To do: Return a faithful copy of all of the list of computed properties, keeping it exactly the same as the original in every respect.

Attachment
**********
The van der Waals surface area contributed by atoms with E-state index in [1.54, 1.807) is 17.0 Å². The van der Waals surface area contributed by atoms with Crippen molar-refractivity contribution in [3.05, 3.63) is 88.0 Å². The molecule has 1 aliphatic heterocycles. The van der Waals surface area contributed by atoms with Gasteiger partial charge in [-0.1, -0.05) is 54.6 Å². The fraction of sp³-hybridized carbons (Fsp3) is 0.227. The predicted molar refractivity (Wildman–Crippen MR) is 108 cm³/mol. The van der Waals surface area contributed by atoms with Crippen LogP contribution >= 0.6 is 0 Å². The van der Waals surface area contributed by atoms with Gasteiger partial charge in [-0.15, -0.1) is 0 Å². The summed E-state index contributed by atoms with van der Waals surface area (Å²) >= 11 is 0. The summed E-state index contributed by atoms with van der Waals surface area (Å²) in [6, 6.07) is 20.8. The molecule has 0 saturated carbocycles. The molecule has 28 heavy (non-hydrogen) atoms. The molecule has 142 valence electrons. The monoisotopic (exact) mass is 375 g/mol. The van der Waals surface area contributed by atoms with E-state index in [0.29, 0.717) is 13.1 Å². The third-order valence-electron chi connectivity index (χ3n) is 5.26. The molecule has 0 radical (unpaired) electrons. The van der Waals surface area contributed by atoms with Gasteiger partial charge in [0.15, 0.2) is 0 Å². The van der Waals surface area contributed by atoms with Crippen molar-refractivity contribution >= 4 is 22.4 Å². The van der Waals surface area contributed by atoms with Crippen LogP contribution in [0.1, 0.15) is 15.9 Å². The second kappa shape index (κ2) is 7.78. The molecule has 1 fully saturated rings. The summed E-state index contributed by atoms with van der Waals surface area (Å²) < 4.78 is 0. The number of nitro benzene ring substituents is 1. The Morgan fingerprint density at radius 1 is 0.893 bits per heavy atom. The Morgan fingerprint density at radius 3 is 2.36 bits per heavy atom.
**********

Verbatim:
The van der Waals surface area contributed by atoms with E-state index in [1.54, 1.807) is 17.0 Å². The van der Waals surface area contributed by atoms with Crippen molar-refractivity contribution in [3.05, 3.63) is 88.0 Å². The molecule has 1 aliphatic heterocycles. The van der Waals surface area contributed by atoms with Gasteiger partial charge in [-0.1, -0.05) is 54.6 Å². The fraction of sp³-hybridized carbons (Fsp3) is 0.227. The predicted molar refractivity (Wildman–Crippen MR) is 108 cm³/mol. The van der Waals surface area contributed by atoms with Crippen LogP contribution >= 0.6 is 0 Å². The van der Waals surface area contributed by atoms with Gasteiger partial charge in [-0.15, -0.1) is 0 Å². The summed E-state index contributed by atoms with van der Waals surface area (Å²) >= 11 is 0. The summed E-state index contributed by atoms with van der Waals surface area (Å²) in [6, 6.07) is 20.8. The molecule has 0 saturated carbocycles. The molecule has 28 heavy (non-hydrogen) atoms. The molecule has 142 valence electrons. The monoisotopic (exact) mass is 375 g/mol. The van der Waals surface area contributed by atoms with E-state index in [0.29, 0.717) is 13.1 Å². The third-order valence-electron chi connectivity index (χ3n) is 5.26. The molecule has 0 radical (unpaired) electrons. The van der Waals surface area contributed by atoms with Gasteiger partial charge in [0.15, 0.2) is 0 Å². The van der Waals surface area contributed by atoms with Crippen molar-refractivity contribution >= 4 is 22.4 Å². The van der Waals surface area contributed by atoms with Crippen LogP contribution in [0.1, 0.15) is 15.9 Å². The second kappa shape index (κ2) is 7.78. The molecule has 1 fully saturated rings. The summed E-state index contributed by atoms with van der Waals surface area (Å²) < 4.78 is 0. The number of nitro benzene ring substituents is 1. The Morgan fingerprint density at radius 1 is 0.893 bits per heavy atom. The Morgan fingerprint density at radius 3 is 2.36 bits per heavy atom.